2. Federal freefall — The feds' prolonged investigation into local landfill magnate Fred Heebe and his company, River Birch, ended abruptly in March, sending shock waves through the political community. Some cheered Heebe's victory against overzealous prosecutors, while others lamented the downfall of former U.S. Attorney Jim Letten, who resigned the previous December amid an online commenting scandal. The drama at Poydras and Camp streets did not end there. U.S. District Judge Kurt Engelhardt tossed the guilty verdicts in the Danziger Bridge case (largely because of the online commenting scandal), setting off a chain reaction that's still playing out. Meanwhile, the U.S. 5th Circuit Court of Appeals overturned NOPD officer David Warren's conviction in the Henry Glover case, and Warren was acquitted in a do-over trial. In the midst of it all, new U.S. Attorney Kenneth Polite took the reins of a troubled office — one that the Justice Department ostensibly is still investigating for the online commenting scandal.

  3. Jindal's slide — Gov. Bobby Jindal did not have a good year. His proposal to eliminate the state income tax and replace it with the nation's highest combined state and local sales tax drew fire from the left and the right, at least within Louisiana. It was so unpopular that Jindal pulled the plug on his proposal on the opening day of the legislative session. The failure of Jindal's tax-swap plan underscored his low voter approval ratings, which plummeted to the mid-30s in the spring before "rebounding" to the low-40s in October. Jindal became a pariah among state lawmakers, too. The so-called legislative fiscal hawks (a mostly GOP group in the House) completely rewrote his budget, and the most conservative congressional district in the state (the 5th, based in northeast Louisiana) rejected his anointed successor to former Congressman Rodney Alexander, opting to send first-time candidate Vance McAllister to Washington instead. With two years left in his term, the emperor clearly has no coattails.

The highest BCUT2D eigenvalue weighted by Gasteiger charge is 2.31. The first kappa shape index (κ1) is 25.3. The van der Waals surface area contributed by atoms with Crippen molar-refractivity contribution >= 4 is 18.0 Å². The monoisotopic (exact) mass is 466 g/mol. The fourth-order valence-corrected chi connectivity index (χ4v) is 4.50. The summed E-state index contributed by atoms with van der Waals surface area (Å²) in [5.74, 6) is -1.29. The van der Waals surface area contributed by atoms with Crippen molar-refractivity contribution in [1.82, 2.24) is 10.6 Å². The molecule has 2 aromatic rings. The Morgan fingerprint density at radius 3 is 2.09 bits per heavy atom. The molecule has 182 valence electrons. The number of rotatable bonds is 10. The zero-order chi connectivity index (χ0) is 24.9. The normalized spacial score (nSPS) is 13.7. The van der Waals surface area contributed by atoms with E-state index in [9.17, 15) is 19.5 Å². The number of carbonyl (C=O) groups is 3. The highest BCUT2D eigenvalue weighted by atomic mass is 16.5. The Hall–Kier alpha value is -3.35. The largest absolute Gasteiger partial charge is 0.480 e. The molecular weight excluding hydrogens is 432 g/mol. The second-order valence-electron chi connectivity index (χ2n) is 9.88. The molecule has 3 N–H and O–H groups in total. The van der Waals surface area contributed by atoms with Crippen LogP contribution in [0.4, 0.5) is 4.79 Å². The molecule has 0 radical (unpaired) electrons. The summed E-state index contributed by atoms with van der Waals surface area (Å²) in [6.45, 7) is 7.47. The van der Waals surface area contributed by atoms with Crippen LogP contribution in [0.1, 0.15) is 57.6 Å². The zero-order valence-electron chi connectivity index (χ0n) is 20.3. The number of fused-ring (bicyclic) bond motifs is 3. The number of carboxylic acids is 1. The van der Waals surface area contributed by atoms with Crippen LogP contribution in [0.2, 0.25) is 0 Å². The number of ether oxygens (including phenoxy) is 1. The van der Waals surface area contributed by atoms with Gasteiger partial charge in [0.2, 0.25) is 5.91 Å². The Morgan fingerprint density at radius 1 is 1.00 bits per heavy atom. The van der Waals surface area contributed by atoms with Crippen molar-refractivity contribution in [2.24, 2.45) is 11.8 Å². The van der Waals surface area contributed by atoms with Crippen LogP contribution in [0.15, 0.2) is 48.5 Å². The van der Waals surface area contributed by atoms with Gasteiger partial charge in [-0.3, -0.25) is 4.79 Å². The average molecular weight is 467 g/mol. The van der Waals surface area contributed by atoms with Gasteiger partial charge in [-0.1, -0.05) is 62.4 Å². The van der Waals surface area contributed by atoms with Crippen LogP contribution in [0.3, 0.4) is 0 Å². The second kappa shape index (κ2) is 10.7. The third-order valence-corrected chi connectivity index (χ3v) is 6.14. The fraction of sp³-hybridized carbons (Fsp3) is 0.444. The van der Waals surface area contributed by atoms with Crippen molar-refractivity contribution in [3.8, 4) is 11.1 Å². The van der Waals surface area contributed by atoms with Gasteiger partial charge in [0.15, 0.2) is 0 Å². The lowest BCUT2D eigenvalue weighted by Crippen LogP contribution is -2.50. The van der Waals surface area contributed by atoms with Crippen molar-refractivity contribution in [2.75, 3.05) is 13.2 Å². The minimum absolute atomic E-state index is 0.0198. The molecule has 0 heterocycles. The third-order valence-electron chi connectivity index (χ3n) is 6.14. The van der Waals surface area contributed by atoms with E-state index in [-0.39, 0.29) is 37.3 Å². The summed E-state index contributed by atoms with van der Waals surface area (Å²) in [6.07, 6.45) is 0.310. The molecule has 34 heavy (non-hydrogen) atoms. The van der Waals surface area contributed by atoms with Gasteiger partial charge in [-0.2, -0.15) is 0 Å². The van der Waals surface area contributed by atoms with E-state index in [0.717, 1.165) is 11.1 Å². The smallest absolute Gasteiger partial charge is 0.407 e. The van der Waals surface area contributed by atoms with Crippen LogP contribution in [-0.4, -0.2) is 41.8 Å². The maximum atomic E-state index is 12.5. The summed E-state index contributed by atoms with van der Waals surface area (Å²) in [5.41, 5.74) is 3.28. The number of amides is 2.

4. Orleans Parish Prison blues — Sheriff Marlin Gusman has managed to make the Keystone Cops look like Scotland Yard, only this is no laughing matter. Gusman's jail is arguably the worst-run prison in America: inhumane conditions; prisoner-on-prisoner violence; inmate deaths; escapes; a viral video of prisoners partying with guns and drugs in the jail; and a federal consent decree that somehow leaves Gusman still in charge. Even more astounding, Gusman is now favored to win re-election, which can only mean more headlines next year, and the next.

  5. Ray Nagin indicted — The feds formally (and finally) accused City Hall's former narcissist-in-chief of bribery, wire fraud, conspiracy, money-laundering and filing false tax returns. The 21-count indictment of the former mayor accuses him of taking more than $200,000 in bribes from four city vendors to whom he steered millions in post-Hurricane Katrina recovery contracts. Nagin's trial was postponed several times; it's now scheduled for Jan. 27. If he doesn't plead, his two sons face possible indictment.